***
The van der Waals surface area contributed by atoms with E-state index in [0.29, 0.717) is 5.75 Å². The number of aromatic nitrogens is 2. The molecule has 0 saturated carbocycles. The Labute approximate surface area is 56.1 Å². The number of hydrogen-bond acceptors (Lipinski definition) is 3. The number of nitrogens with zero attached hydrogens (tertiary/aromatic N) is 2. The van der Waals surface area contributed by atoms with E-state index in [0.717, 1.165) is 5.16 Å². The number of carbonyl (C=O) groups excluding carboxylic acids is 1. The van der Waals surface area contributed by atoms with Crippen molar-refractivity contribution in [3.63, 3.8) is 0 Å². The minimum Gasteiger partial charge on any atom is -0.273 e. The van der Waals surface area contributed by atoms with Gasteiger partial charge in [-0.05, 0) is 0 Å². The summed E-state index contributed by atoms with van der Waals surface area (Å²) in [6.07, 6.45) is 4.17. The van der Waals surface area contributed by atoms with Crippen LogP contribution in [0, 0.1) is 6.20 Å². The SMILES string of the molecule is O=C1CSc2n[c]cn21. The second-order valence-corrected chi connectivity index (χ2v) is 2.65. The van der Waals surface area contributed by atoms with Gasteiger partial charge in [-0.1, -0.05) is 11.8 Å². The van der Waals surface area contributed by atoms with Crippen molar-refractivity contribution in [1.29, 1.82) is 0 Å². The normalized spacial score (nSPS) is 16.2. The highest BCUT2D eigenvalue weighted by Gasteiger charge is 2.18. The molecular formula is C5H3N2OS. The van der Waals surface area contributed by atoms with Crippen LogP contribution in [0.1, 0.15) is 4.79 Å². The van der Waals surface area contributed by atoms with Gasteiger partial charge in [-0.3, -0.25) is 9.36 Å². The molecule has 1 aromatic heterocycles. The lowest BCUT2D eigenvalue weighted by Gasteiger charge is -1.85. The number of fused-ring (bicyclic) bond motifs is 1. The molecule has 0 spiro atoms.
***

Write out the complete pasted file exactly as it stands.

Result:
The van der Waals surface area contributed by atoms with E-state index in [0.29, 0.717) is 5.75 Å². The number of aromatic nitrogens is 2. The molecule has 0 saturated carbocycles. The Labute approximate surface area is 56.1 Å². The number of hydrogen-bond acceptors (Lipinski definition) is 3. The number of nitrogens with zero attached hydrogens (tertiary/aromatic N) is 2. The van der Waals surface area contributed by atoms with E-state index in [0.717, 1.165) is 5.16 Å². The number of carbonyl (C=O) groups excluding carboxylic acids is 1. The van der Waals surface area contributed by atoms with Crippen molar-refractivity contribution in [3.63, 3.8) is 0 Å². The minimum Gasteiger partial charge on any atom is -0.273 e. The van der Waals surface area contributed by atoms with Gasteiger partial charge in [-0.05, 0) is 0 Å². The summed E-state index contributed by atoms with van der Waals surface area (Å²) in [6.07, 6.45) is 4.17. The van der Waals surface area contributed by atoms with Crippen LogP contribution in [0, 0.1) is 6.20 Å². The SMILES string of the molecule is O=C1CSc2n[c]cn21. The second-order valence-corrected chi connectivity index (χ2v) is 2.65. The van der Waals surface area contributed by atoms with Gasteiger partial charge in [-0.1, -0.05) is 11.8 Å². The van der Waals surface area contributed by atoms with Crippen molar-refractivity contribution in [1.29, 1.82) is 0 Å². The normalized spacial score (nSPS) is 16.2. The highest BCUT2D eigenvalue weighted by Gasteiger charge is 2.18. The molecular formula is C5H3N2OS. The van der Waals surface area contributed by atoms with Crippen LogP contribution in [0.1, 0.15) is 4.79 Å². The van der Waals surface area contributed by atoms with Gasteiger partial charge in [-0.3, -0.25) is 9.36 Å². The molecule has 1 aromatic heterocycles. The lowest BCUT2D eigenvalue weighted by Gasteiger charge is -1.85. The number of fused-ring (bicyclic) bond motifs is 1. The molecule has 0 spiro atoms.